Manly Astrophysics | 2017 Jun 27
[img3="Schematic graphic of quasar twinkling. Credit: M. Walker (artwork), CSIRO (photo)"]http://www.manlyastrophysics.org/Images ... llSize.jpg[/img3][hr][/hr]Gas filaments surrounding stars like the strands of a pompom may be the answer to a 30-year old mystery: why quasars twinkle. ...
Walker's team was studying quasars – powerful, distant galaxies – when they saw one called PKS 1322–110 start to dim and brighten wildly at radio wavelengths over just a few hours.
"This quasar was twinkling violently," Walker said.
Quasar radio twinkling was recognized in the 1980s. Most often it is gentle – small, slow changes in radio brightness. Violent twinkling is rare and unpredictable.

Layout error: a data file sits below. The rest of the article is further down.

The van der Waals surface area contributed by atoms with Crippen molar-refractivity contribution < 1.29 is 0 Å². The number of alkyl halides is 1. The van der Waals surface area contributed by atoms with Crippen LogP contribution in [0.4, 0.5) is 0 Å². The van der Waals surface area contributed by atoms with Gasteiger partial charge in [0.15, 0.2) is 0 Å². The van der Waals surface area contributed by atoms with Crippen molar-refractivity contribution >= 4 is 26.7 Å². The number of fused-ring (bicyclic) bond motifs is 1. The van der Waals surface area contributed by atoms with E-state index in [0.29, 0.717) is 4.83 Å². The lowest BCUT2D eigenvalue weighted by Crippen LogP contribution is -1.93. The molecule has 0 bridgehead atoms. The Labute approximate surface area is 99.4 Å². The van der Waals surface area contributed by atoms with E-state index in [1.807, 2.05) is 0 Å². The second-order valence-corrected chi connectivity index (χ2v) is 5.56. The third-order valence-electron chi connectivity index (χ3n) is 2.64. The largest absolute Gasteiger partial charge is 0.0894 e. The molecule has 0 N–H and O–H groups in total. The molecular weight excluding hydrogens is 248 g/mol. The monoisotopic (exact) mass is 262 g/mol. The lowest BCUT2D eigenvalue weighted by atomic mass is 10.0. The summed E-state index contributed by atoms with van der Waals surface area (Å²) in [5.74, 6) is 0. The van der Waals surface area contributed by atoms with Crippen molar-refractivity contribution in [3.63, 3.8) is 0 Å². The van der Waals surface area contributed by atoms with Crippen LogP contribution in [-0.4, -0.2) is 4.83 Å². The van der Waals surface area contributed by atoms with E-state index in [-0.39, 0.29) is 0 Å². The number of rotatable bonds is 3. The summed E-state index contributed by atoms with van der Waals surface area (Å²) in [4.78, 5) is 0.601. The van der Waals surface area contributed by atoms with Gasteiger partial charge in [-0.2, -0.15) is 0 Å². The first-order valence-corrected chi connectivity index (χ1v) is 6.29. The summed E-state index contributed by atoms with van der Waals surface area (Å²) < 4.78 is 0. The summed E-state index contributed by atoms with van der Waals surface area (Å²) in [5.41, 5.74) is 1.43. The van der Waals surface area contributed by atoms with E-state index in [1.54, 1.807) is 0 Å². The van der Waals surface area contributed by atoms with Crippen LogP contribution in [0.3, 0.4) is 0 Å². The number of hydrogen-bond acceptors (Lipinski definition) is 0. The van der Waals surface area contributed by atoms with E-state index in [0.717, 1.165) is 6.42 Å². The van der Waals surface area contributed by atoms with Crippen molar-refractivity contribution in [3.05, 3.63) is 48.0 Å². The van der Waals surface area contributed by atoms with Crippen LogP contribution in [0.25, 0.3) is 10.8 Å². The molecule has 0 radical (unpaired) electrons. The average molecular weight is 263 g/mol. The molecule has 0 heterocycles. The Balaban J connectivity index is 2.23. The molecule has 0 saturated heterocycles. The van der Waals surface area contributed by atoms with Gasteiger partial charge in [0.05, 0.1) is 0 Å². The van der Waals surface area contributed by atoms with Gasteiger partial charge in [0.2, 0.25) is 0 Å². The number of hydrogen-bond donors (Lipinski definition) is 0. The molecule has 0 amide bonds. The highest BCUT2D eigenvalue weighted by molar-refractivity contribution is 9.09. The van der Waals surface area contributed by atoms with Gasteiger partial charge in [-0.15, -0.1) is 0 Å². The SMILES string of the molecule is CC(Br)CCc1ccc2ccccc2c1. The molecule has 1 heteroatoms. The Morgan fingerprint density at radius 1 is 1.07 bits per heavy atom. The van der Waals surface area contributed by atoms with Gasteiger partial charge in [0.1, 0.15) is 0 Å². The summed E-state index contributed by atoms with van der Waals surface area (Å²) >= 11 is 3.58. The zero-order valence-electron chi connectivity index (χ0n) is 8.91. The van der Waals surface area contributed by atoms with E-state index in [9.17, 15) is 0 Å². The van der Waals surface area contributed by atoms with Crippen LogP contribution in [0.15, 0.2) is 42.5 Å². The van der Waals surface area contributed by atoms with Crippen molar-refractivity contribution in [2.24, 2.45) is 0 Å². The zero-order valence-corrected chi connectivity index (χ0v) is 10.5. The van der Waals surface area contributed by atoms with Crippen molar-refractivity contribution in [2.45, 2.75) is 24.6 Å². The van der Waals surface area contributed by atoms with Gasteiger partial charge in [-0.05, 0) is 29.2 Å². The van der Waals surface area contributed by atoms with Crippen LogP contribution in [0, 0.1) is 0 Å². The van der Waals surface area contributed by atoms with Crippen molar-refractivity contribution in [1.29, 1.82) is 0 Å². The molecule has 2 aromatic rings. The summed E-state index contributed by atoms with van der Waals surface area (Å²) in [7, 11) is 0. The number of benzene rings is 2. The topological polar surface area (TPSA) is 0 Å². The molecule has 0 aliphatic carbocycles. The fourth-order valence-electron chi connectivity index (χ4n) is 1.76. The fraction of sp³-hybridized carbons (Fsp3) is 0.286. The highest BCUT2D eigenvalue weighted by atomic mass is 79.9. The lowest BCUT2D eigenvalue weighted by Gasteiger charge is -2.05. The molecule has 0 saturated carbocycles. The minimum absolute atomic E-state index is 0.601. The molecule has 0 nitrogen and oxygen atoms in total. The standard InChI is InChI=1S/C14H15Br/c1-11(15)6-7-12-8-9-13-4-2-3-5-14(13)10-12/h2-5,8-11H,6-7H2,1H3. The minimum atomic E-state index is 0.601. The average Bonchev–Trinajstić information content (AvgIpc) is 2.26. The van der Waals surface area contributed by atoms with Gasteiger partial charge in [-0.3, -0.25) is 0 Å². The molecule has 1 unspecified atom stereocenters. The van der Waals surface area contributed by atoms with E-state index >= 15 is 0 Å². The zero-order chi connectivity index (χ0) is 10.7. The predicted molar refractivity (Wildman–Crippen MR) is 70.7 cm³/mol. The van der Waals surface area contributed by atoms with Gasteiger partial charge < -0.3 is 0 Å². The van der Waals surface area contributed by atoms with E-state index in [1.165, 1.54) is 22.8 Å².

Stars in the night sky twinkle when currents of air in our atmosphere focus and defocus their light. In the same way, quasars twinkle when streams of warm gas in interstellar space focus and defocus their radio signals.
But until now it was a mystery what those streams were and where they lay.
The first sign that stars are involved came when the team prepared to look at their twinkling quasar, PKS 1322–110, with one of the 10-m Keck optical telescopes in Hawai'i.
"At that point we realised this quasar is very close on the sky to the hot star Spica," co-author Dr Vikram Ravi (Caltech) said.
Walker remembered that another violently twinkling quasar, J1819+3845, is close on the sky to the hot star Vega – something previously noted by other researchers. Two hot stars, two twinkling quasars: is this just a coincidence?
Further work suggested it's not.
Walker's team re-examined earlier data on J1819+3845 and another violent twinkler, PKS 1257–326. They found that this second quasar lies close on the sky to a hot star called Alhakim.
The chance of having both twinkling quasars near hot stars is one in ten million, the researchers calculated. ...
Extreme Radio-Wave Scattering Associated with Hot Stars - Mark Walker et al